A PTXdist project generally allows building into some project defined directory; all OSELAS.Toolchain() projects that come with PTXdist are configured to use the standard installation paths mentioned below, and install their result into /opt/OSELAS.Toolchain-2022.10.0/.

Usually the /opt directory is not world writeable. So in order to build our OSELAS.Toolchain() into that directory we need to use a root account to change the permissions. PTXdist detects this case and asks if we want to run sudo to do the job for us. Alternatively we can enter:

$ mkdir /opt/OSELAS.Toolchain-2022.10.0
$ chown <username> /opt/OSELAS.Toolchain-2022.10.0
$ chmod a+rwx /opt/OSELAS.Toolchain-2022.10.0

We recommend to keep this installation path as PTXdist expects the toolchains in /opt. Whenever we go to select a platform in a project, PTXdist tries to find the right toolchain from data read from the platform configuration settings and a toolchain at /opt that matches to these settings. But that’s for our convenience only. If we decide to install the toolchains at a different location, we can still use the toolchain parameter to define the toolchain to be used on a per project base.

Building the OSELAS.Toolchain for OSELAS.BSP-Pengutronix-Example

Do the following steps in your own home directory ($HOME). The final OSELAS.Toolchain gets installed to opt/, but must never be compiled in the opt/ directory. You will get many funny error messages if you try to compile the OSELAS-Toolchain in opt/.

To compile and install an OSELAS.Toolchain we have to extract the OSELAS.Toolchain archive, change into the new folder, configure the compiler in question and start the build.

The required compiler to build the board support package is



Please ensure the ’current directory’ (the . entry) is not part of your PATH environment variable. PTXdist tries to sort out this entry, but might not be successful in doing so. Check by running ptxdist print PATH if the output still contains any kind of ’current directory’ as a component. If yes, remove it first.

So the steps to build this toolchain are:

$ tar xf OSELAS.Toolchain-2022.10.0.tar.bz2
$ cd OSELAS.Toolchain-2022.10.0
$ ptxdist-2022.10.0 select ptxconfigs/arm-v7a-linux-gnueabihf_gcc-12.2.1_clang-15.0.2_glibc-2.36_binutils-2.39-kernel-6.0.5-sanitized.ptxconfig
$ ptxdist-2022.10.0 go

At this stage we have to go to our boss and tell him that it’s probably time to go home for the day. Even on reasonably fast machines the time to build an OSELAS.Toolchain is something like around 30 minutes up to a few hours.

Measured times on different machines:


Build Time

Single Pentium 2.5 GHz, 2 GiB RAM

about 2 hours

Turion ML-34, 2 GiB RAM

about 1 hour 30 minutes

Dual Athlon 2.1 GHz, 2 GiB RAM

about 1 hour 20 minutes

Dual Quad-Core-Pentium 1.8 GHz, 8 GiB RAM

about 25 minutes

24 Xeon cores 2.54 GHz, 96 GiB RAM

about 22 minutes

Another possibility is to read the next chapters of this manual, to find out how to start a new project.

When the OSELAS.Toolchain() project build is finished, PTXdist is ready for prime time and we can continue with our first project.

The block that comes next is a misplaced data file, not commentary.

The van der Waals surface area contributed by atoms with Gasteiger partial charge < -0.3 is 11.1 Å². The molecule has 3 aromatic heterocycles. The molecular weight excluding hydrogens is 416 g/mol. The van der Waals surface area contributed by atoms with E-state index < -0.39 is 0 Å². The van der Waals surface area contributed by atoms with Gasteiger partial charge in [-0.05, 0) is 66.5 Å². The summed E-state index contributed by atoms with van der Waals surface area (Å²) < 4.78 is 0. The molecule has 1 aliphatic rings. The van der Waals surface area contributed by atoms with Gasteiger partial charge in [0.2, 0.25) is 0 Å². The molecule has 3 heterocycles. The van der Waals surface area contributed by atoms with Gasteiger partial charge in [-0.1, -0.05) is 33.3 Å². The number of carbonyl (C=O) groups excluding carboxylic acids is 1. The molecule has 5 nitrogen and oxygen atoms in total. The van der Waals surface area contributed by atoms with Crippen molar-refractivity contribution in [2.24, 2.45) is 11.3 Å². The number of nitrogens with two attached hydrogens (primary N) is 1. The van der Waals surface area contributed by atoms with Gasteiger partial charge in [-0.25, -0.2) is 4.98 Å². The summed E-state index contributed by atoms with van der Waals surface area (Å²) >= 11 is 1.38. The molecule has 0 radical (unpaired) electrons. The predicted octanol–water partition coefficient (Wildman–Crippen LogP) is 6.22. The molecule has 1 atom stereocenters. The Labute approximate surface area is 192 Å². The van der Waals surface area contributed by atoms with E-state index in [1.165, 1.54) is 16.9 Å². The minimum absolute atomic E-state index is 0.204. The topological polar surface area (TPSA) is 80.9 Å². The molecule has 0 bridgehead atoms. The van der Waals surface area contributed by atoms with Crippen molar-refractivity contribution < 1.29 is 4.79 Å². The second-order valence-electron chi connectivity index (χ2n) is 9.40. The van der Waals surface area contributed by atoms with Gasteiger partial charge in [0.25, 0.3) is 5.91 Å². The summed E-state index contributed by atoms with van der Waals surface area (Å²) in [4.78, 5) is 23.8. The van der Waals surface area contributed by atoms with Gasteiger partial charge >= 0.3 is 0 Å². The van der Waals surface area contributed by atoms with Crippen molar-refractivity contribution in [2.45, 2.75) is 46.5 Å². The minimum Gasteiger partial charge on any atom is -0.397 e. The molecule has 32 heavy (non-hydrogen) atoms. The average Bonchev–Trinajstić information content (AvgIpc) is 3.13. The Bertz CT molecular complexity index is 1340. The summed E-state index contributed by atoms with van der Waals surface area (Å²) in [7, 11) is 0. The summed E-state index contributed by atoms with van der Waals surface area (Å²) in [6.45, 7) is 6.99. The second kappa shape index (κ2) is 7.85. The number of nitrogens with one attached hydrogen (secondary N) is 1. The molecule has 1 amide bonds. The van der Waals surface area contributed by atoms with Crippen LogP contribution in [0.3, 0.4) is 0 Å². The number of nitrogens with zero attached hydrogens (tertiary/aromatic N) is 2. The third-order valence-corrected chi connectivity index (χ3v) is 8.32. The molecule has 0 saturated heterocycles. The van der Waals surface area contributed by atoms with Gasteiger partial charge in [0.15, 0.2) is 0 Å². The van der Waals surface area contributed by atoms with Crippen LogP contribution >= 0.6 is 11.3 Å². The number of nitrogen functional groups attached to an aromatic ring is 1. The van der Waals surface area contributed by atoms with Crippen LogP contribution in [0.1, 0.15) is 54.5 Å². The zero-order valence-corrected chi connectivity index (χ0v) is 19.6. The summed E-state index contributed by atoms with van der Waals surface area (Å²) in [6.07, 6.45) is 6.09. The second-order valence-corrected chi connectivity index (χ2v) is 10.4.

Protecting the Toolchain

This step is only relevant for older toolchain version including OSELAS.Toolchain-2018.12.0. For later versions, see the next section.

All toolchain components are built with regular user permissions. In order to avoid accidental changes in the toolchain, the files should be set to read-only permissions after the installation has finished successfully. It is also possible to set the file ownership to root. This is an important step for reliability, so it is highly recommended.

Installing the Toolchain

Starting with OSELAS.Toolchain-2019.09.0, the toolchain is not directly installed during the build process. Instead additional steps are needed. There are two possibilities:

$ ptxdist-2022.10.0 images

This creates a tarball in dir dist/ subdirectory. It contains the toolchain with the full path, excluding the /opt prefix, so it should be extracted there.

This is a convenient way to build the toolchain once and install it on multiple hosts. The host applications and libraries in the tarball are stripped to reduce the used disk space. So it cannot be used to debug the toolchain itself (e.g. when an ICE (internal compiler error) occurs). The target libraries (e.g. glibc) are not touched so debugging target applications works as usual.

$ ptxdist-2022.10.0 make install

This will install the toolchain to /opt. The toolchain is not stripped, so it will require quite a bit more disk space compared to the tarball. By adding DESTDIR=/some/path to the command-line, an additional installation prefix can be added.

If additional privileges are needed to write to the installation path, then sudo is automatically invoked and the toolchain files will be owned by root.

Building additional Toolchains

The OSELAS.Toolchain- bundle comes with various predefined toolchains. Refer the ptxconfigs/ folder for other definitions. To build additional toolchains we only have to clean our current toolchain project, remove the current selected_ptxconfig link and create a new one.

$ ptxdist clean
$ rm selected_ptxconfig
$ ptxdist select ptxconfigs/any_other_toolchain_def.ptxconfig
$ ptxdist go

This is then followed of course by any additional steps needed to protect or install the toolchain depending on the version.

All toolchains will be installed side by side into architecture dependent directories named


Different toolchains for the same architecture will be installed side by side into version dependent directories named